Disclaimer: this is an edited article taken from Kudosbay酷豆湾. For the original article
Complying With The Law In China
What To Know
Situation 1: A foreigner in China plans to join with a local friend, business partner, or personal partner to set up a new business.
A foreigner owning and operating a business in China—in most industries—is not required to have a Chinese national or a local partner. So, there is no advantage of having a joint venture arrangement.
Assuming you operate in an industry that does not require a corporate or individual joint venture Chinese partner, the best situation may be for you to register a company and cooperate for the specified project with this Chinese person, either as an individual or as a company (assuming he or she has a company).
First, let’s consider the situation where you set up a company jointly with a Chinese national. What are the pros and cons?
If you set up a company together, the real problem often appears when there is a dispute—business or personal. Each side may be fighting for control and you may find a local person has advantages to gain the upper hand. In most companies of this type, the foreigner is designated as the legal representative, somewhat similar to being the CEO. You are legally responsible for the company, control the bank accounts and the company stamps, called chops. However, the legal representative is just a position within the company. If your Chinese venture partner is a director or a shareholder of the company, then he or she could force you out of the company that you created.
Alternatively, if you set up your own company as the sole shareholder, and cooperate with a Chinese national, as an individual or a company, through a contractual joint venture arrangement, then you control the risk since you maintain legally separate entities while sharing the risks and benefits for that project. Also, you can widen your opportunity to cooperate on other projects or business lines within your business scope.
As a side note. If you register your own company a work permit and the related residence permit is not a guarantee. So, before registering your company do your research; make sure you qualify for these permits. There are minimum requirements for respective categories in addition to the point system. Obtaining a visa as a shareholder of a company is much more difficult than as the legal representative. This a key reason why it is not common for the foreigner to be the shareholder and the Chinese person to be the legal representative. It is difficult to prove to authorities why a foreigner is required for that position.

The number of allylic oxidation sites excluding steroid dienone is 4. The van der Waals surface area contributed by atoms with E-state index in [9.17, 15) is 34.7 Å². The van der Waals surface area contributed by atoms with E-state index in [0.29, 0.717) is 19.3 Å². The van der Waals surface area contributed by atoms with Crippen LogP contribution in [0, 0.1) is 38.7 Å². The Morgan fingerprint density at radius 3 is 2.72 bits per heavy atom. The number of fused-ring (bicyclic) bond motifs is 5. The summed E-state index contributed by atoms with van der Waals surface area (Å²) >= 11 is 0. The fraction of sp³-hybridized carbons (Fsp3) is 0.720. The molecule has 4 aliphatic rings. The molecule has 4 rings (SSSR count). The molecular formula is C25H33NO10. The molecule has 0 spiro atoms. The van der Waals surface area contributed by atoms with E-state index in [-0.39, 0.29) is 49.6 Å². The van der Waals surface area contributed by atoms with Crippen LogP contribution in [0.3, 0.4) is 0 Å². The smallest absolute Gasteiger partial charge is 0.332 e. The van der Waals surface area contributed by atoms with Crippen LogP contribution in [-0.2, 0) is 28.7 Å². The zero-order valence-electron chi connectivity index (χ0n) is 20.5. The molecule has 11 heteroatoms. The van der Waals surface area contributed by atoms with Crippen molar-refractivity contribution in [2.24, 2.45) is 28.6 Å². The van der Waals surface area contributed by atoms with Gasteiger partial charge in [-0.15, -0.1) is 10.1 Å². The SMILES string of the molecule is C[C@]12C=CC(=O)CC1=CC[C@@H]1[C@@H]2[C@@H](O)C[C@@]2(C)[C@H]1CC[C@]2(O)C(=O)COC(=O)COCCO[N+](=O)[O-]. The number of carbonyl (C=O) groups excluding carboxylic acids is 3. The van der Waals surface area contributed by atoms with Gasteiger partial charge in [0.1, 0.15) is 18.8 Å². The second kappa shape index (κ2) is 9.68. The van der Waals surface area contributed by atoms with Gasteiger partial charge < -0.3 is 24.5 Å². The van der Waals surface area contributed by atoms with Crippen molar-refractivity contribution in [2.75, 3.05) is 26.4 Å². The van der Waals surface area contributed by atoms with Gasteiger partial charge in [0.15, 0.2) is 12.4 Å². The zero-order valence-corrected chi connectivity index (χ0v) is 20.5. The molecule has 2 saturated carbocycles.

Situation 2: A company wants me—a foreigner—to work part-time / as a freelancer for an extended period. How does this work legally and affect my visa status?
Part-time and freelancing work by foreigners is not allowed in China because these types of positions are viewed by the government as unstable. Chinese government policy is for foreigners to take positions that locals are unable to perform.
The only legal way to take on part-time and freelancing are first to register a company and then your company contracts with the other company for you to provide the services for the project.
In the past, years ago, many consulting agencies offered to employ you at their company while you performed work for another company. This practice was common and mostly overlooked by the authorities. These days, this is increasingly not the case and many of these consulting companies have shut down. If you choose to be employed by such a consultancy, here are some of the risks.
Risk 1: The company that wants to employ you cannot legally employ foreigners (that is, their company does not meet legal requirements to employ foreigners).
Risk 2: If you decide to change your situation in the future, the employer providing your work permit and residence permit do not cooperate to assist with obtaining a work permit cancellation receipt and/or will not issue a release letter. These are two mandatory documents are needed to change companies in China and can only be done through them. Leaving China and starting again is not necessarily an option anymore. Increasingly these documents are also required if you recently worked in China and are starting the process from scratch to avoid not following procedures. This is true for both a “z visa” which is issued overseas and the work permit.
Risk 3: The company you work for is inspected and you are caught working illegally. You cannot legally have your documentation with one company but work for another company. In the situation where it’s your own company, this is different because you are “on assignment” for your own company. In the agency situation, you are paid by the actual employer and not the on-paper employer.